This is a blog written by two friends who are history anoraks with a particular interest in Britain from 1870 to 1939. Some of what we will be sharing in this blog will use Downton Abbey as a reference point. Why?
Downton Abbey has been a phenomenon since it debuted on ITV in September 2010 and one that caught our interest since it is set during the period in which we specialise. However, as the series has progressed, we have become annoyed by the programme’s ahistorical bent (yes it is fiction but it still has to have some grounding in the realities of the time it was set), simplistic view of history and the untruths that has been deliberately peddled. The programme is set during a crucial period in the history of Britain especially as there were events that have had a wide impact then and continue to do so even today such as women’s suffrage, the People’s Budget, the rise of socialism and the Labour movement, World War 1 and an increasingly globalised economy. They illustrate how the old pre-war order, brimming with confidence at the beginning of the twentieth century was gradually swept aside and supplanted by a new world order with the middle and working classes as a political and economic force to be reckoned with.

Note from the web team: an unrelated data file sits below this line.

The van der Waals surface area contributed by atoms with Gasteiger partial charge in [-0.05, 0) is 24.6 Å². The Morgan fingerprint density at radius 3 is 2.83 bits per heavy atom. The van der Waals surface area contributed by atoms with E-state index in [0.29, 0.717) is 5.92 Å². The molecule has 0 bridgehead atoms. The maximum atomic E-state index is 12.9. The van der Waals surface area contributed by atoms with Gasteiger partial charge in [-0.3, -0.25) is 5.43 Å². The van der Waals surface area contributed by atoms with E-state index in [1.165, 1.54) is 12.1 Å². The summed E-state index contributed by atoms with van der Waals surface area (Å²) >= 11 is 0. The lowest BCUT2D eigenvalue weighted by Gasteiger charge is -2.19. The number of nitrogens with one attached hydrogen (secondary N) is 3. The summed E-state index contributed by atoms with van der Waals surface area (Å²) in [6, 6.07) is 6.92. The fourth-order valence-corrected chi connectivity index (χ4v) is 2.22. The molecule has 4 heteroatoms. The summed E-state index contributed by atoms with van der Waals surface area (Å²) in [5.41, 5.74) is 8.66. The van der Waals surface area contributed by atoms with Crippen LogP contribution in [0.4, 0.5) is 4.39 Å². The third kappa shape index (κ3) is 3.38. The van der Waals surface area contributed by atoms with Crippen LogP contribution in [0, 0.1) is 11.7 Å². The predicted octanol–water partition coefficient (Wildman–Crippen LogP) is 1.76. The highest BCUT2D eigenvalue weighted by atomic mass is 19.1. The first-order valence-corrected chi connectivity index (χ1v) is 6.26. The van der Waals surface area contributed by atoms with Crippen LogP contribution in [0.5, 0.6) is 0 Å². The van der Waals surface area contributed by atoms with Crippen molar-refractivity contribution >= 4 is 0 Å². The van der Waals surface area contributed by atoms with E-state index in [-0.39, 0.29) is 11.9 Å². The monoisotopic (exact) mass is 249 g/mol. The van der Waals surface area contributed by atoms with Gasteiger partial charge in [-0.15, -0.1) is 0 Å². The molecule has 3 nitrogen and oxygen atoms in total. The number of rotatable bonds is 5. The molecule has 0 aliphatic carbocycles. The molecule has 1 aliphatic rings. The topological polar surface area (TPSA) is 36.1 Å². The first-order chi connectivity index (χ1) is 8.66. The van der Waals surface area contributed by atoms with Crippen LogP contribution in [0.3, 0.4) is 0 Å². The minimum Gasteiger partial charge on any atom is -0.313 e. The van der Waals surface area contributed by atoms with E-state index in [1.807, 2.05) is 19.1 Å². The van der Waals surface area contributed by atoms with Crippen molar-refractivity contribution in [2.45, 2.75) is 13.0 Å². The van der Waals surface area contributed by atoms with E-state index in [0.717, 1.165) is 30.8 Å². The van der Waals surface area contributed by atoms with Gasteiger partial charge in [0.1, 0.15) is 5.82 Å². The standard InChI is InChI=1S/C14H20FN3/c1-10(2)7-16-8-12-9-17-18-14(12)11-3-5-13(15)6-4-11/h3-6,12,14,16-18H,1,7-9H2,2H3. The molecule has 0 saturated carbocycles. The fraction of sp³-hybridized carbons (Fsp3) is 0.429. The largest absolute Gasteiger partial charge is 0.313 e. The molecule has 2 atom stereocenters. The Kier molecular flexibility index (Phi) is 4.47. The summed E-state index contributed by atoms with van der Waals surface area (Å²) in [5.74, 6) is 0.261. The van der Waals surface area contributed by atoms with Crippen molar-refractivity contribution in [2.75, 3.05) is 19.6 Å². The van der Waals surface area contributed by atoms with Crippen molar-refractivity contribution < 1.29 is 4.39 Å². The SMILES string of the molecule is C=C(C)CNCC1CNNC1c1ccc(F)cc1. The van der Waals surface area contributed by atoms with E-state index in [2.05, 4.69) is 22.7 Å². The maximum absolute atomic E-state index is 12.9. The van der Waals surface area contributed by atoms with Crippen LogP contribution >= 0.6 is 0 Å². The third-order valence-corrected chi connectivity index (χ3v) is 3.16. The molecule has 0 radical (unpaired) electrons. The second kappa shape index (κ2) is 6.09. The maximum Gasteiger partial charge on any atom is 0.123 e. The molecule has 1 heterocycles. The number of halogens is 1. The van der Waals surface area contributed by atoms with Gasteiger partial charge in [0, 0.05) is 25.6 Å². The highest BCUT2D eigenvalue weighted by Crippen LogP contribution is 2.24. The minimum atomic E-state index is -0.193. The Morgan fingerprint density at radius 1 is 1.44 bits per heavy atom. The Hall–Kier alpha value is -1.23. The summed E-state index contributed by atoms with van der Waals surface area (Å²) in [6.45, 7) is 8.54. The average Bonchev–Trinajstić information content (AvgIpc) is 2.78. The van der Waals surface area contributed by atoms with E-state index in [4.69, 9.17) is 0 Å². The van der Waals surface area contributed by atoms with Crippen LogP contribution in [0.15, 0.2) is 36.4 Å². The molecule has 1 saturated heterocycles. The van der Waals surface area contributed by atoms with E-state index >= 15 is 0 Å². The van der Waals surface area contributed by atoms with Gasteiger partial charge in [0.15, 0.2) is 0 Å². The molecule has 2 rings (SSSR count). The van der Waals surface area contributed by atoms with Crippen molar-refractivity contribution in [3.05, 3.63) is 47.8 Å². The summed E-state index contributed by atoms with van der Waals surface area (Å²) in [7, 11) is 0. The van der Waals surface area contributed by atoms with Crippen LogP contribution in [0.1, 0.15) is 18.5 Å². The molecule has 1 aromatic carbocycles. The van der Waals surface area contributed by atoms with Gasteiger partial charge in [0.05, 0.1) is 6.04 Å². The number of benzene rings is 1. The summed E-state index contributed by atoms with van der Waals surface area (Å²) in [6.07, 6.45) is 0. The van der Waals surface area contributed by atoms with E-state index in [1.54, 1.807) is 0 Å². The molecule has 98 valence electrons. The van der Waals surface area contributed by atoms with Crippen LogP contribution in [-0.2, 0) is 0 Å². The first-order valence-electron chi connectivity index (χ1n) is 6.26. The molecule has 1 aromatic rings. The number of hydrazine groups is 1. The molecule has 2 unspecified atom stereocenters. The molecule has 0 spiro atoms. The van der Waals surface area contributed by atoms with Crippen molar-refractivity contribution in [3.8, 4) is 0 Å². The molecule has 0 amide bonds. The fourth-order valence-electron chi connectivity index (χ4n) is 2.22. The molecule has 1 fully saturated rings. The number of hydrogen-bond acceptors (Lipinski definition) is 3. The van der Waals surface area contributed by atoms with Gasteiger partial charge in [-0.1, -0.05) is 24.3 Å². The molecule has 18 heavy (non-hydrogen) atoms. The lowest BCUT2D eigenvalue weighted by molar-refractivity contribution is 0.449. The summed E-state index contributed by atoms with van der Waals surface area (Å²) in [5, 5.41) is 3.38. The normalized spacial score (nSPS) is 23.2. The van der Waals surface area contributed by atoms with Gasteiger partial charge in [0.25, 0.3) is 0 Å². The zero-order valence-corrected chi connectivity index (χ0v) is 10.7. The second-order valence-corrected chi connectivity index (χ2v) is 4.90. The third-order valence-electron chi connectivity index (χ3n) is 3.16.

As students of late nineteenth and early twentieth century British history, we will be looking into the political, economic and social realities behind Downton Abbey’s narrative, plotting and characterisations and hopefully attempt to help shed light on this vital period that help shaped Britain into the nation that it is.
We are aware that criticism of Downton Abbey will lead to comments along the lines of “if you don’t like it, don’t watch it”. Apart from watching the programme because of the time frame it was set, we are fans of the actor Hugh Bonneville and those two are the reasons why we continue to watch the programme.